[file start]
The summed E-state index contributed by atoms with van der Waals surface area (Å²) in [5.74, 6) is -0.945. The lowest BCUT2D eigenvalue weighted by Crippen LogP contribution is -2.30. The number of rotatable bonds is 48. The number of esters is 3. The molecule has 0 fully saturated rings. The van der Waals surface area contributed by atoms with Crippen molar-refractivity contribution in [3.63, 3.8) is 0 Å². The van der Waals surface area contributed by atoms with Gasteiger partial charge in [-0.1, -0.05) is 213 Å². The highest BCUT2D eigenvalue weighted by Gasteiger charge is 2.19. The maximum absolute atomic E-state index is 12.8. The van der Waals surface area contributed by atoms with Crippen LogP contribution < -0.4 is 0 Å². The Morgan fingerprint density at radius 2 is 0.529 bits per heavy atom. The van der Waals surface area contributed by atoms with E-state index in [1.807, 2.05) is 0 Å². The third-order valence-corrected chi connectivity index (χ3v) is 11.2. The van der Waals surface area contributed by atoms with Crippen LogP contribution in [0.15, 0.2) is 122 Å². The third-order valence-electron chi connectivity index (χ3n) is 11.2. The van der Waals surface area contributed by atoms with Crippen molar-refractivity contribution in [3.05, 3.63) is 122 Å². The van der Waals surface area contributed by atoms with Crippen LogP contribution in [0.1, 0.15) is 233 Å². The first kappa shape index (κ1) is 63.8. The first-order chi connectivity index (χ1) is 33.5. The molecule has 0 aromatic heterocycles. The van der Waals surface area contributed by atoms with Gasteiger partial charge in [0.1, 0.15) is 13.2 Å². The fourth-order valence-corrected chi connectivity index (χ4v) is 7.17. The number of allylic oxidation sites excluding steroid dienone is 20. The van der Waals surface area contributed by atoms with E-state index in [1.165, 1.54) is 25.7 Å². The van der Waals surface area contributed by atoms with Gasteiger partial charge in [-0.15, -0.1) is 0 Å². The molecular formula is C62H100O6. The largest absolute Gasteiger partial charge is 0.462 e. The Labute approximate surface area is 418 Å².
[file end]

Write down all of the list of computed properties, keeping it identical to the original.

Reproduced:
The summed E-state index contributed by atoms with van der Waals surface area (Å²) in [5.74, 6) is -0.945. The lowest BCUT2D eigenvalue weighted by Crippen LogP contribution is -2.30. The number of rotatable bonds is 48. The number of esters is 3. The molecule has 0 fully saturated rings. The van der Waals surface area contributed by atoms with Crippen molar-refractivity contribution in [3.63, 3.8) is 0 Å². The van der Waals surface area contributed by atoms with Gasteiger partial charge in [-0.1, -0.05) is 213 Å². The highest BCUT2D eigenvalue weighted by Gasteiger charge is 2.19. The maximum absolute atomic E-state index is 12.8. The van der Waals surface area contributed by atoms with Crippen LogP contribution < -0.4 is 0 Å². The Morgan fingerprint density at radius 2 is 0.529 bits per heavy atom. The van der Waals surface area contributed by atoms with E-state index in [1.807, 2.05) is 0 Å². The third-order valence-corrected chi connectivity index (χ3v) is 11.2. The van der Waals surface area contributed by atoms with Crippen LogP contribution in [0.15, 0.2) is 122 Å². The third-order valence-electron chi connectivity index (χ3n) is 11.2. The van der Waals surface area contributed by atoms with Crippen molar-refractivity contribution in [3.05, 3.63) is 122 Å². The van der Waals surface area contributed by atoms with Crippen LogP contribution in [0.1, 0.15) is 233 Å². The first kappa shape index (κ1) is 63.8. The first-order chi connectivity index (χ1) is 33.5. The molecule has 0 aromatic heterocycles. The van der Waals surface area contributed by atoms with Gasteiger partial charge in [0.1, 0.15) is 13.2 Å². The fourth-order valence-corrected chi connectivity index (χ4v) is 7.17. The number of allylic oxidation sites excluding steroid dienone is 20. The van der Waals surface area contributed by atoms with E-state index in [1.165, 1.54) is 25.7 Å². The van der Waals surface area contributed by atoms with Gasteiger partial charge in [-0.15, -0.1) is 0 Å². The molecular formula is C62H100O6. The largest absolute Gasteiger partial charge is 0.462 e. The Labute approximate surface area is 418 Å².